If you compare my playtime for the full Resident Evil 4 game and its pre-release demo, the hours would be close.
That’s not to say I spent little time with the breakout 2005 title for Nintendo GameCube. It’s the opposite: I spent that much time with the demo. I took every chance to show off Resident Evil 4 to friends. I brought the demo disc to parties and talked ad nauseam to my GameStop customers then. It wasn’t just that I wanted everyone to know how amazing the future of Resident Evil was. I needed them to understand how unbelievable this game was looking.
Eighteen years later, history is repeating itself.
Hands-on With a Remade Classic
The surprise launch of the Resident Evil 4 Remake demo, lovingly called the “Chainsaw Demo,” is once again captivating my heart and mind. There’s a warm sense of familiarity as Leon Kennedy enters the European village. The improvements and changes are welcomed alongside that familiarity. You know that you’ve been down this road before, but there’s something new here. It’s not just the improved graphics but a more modern take on a game that helped define the modern action title.
Obviously, being able to move and shoot simultaneously is a huge difference from the original Resident Evil 4. However, you’re sorely mistaken if you think you’ll storm in with guns blazing and start blasting without issue. There’s still a challenge at play here. While Leon is now a trained special agent, he still has some limitations. Furthermore, the hordes of enemy villagers are unrelenting.
That’s before the Chainsaw Man himself even shows up.
With the GameCube demo, part of the appeal was becoming an unstoppable force. With the Resident Evil 4 Remake Chainsaw Demo, it’s about surviving. It isn’t about killing off the horde. It’s about outlasting them.
It’s about doing whatever I can to hope that just one time, the demo doesn’t end, and I get to keep playing the game.
Capcom Brilliantly Gives Me the Incentive To Keep Playing
Or, if you’re someone like me, it’s about perfecting the demo experience.
Once you’ve completed the opening scenario, you’re scored on your progress. The Chainsaw Demo factors in the time to complete it and the amount of money acquired. It then grades you on your performance.
As if we needed another reason to keep coming back before the game’s full release in two weeks.
When I show off how good the Resident Evil 4 Remake is shaping up, it’s not just about getting everyone else excited for the full game. Instead, it’s about bragging rights. Who’s the best at headshotting infected villagers? Who can pull off the quickest speedrun? What player can pack the biggest punch against the absolutely horrifying redesign of the Chainsaw Man? Furthermore, what secrets can we find and discover?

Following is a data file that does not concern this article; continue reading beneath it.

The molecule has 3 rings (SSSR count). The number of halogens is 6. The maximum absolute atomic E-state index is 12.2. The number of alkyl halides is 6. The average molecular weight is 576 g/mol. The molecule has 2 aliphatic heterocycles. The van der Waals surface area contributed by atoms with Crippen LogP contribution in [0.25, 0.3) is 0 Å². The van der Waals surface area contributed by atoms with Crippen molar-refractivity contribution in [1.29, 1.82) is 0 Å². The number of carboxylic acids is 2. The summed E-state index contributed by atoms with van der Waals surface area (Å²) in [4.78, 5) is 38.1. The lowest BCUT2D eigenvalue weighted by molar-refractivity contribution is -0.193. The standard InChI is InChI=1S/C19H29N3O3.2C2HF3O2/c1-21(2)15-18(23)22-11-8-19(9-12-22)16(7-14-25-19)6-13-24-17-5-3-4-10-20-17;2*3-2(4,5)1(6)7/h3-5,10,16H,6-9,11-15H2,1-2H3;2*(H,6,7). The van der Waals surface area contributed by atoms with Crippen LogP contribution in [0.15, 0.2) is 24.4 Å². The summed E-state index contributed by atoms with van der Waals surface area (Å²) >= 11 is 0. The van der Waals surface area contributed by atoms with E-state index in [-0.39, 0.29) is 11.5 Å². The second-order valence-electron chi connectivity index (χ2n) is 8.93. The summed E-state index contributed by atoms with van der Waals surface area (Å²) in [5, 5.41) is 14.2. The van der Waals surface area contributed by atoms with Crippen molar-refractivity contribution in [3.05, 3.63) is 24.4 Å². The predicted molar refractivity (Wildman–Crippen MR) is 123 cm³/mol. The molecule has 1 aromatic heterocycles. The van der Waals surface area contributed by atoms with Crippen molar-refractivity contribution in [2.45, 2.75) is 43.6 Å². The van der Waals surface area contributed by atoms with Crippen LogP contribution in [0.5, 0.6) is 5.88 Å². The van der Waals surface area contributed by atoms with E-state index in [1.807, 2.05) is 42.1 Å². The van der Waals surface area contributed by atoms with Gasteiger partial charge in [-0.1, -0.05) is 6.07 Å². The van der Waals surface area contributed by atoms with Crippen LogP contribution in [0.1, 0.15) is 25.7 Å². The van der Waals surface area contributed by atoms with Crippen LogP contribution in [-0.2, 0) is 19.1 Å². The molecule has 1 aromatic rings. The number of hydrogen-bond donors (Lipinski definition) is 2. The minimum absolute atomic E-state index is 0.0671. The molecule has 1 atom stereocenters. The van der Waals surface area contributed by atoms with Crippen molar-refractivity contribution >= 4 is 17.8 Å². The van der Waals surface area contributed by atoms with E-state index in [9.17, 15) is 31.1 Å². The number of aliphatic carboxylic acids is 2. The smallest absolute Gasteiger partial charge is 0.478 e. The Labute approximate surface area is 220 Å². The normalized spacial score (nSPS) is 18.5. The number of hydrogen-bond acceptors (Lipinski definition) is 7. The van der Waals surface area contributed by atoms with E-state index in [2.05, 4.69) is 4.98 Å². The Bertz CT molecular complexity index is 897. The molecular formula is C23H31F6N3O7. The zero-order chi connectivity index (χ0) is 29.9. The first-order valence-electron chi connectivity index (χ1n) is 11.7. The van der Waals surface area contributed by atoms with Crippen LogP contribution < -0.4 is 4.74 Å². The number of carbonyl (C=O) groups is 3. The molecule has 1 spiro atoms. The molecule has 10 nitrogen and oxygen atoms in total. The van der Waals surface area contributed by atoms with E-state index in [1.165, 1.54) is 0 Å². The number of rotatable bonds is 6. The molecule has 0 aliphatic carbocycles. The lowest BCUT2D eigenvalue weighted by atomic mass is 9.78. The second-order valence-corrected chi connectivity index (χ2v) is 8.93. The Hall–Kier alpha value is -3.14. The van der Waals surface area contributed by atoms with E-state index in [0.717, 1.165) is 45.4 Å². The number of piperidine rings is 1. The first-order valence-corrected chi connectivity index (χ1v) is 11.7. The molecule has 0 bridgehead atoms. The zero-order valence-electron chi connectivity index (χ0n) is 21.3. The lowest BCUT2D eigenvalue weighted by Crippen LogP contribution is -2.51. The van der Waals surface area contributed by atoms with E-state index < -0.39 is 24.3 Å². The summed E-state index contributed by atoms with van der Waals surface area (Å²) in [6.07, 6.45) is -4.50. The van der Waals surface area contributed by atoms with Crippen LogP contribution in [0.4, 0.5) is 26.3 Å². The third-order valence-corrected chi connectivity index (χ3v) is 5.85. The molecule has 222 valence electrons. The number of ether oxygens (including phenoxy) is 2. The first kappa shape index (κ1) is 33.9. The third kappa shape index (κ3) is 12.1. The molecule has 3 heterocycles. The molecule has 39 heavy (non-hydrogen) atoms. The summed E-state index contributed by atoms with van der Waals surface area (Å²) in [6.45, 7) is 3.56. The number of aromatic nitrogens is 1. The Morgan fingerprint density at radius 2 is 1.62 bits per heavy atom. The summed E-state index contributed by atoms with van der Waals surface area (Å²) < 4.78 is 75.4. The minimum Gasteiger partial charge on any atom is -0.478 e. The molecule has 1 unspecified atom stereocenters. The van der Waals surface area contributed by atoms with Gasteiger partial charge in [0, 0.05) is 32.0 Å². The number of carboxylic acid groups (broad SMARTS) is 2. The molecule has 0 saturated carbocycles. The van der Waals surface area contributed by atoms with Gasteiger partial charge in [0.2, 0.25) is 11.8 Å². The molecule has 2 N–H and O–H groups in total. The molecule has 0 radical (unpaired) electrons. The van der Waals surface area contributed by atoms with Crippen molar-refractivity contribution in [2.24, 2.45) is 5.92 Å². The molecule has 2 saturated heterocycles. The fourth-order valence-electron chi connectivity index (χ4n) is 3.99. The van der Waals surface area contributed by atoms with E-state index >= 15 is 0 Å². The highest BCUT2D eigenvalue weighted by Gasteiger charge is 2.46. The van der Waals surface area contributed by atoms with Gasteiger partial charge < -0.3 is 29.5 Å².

There’s already the (unfortunate) easter egg with the dog in the bear trap. The first villager encounter has been redesigned, too; it’s no longer a solitary enemy in a house; it’s a horde of enemies in a lodge.
Just like that, the reasons to return to the Chainsaw Demo are adding up.
The Chainsaw Demo Successfully Takes Me Back in Time
The most impressive feat from the demo is how I feel transported back in time. I feel like it’s cliched to reference the climactic scene in the Pixar film Ratatouille, but that’s how I feel. The second I start playing, I no longer felt like a mid-30s adult. Instead, I feel like a kid who’s come home after a long day and gets to unwind with the video game I’ve been obsessing about for over a year.
There is an extra feeling of nostalgia for me personally. Resident Evil 4 is the first video game I professionally reviewed. It’s the game that not just further cemented my love of video games as I move into adulthood. It also confirmed my love of talking and writing about them. I never thought I’d be able to have the travels and experiences I have had in my career. In many ways, it’s all thanks to Resident Evil 4.
I am getting ready to review the Resident Evil 4 Remake almost twenty years later. I’m still here playing video games and writing about them. Who would have thought? Not me.
We’re Coming Home
Some people say that you can never truly go home again. But, even if you do, it’s never the same. Yet once I arrived at the village during the Resident Evil 4 Remake Chainsaw Demo, it was exactly the same. Despite the changes and differences, this is the same Resident Evil 4 I know and love.
Often, when it comes to remakes, people talk about how updated graphics match what they always viewed the game as. You look back in time and go, “wow, this looks way worse than I thought. The remaster is doing this game justice.” With Resident Evil 4, the opposite is true.
I’m not gawking at the admittedly impressive visuals during my time with the Chainsaw demo. Instead, I mentally remember every nook and cranny I explored. The enemy’s patterns and behaviors, how they look and react. It’s then, after the third time completing the demo, that I realize I’ve arrived home. I’ve been transported back in time. My biggest takeaway isn’t that this is how I always imagined Resident Evil 4 looked. Instead, this is how I always imagined it played.
Now, if you’ll excuse me, I will play it more.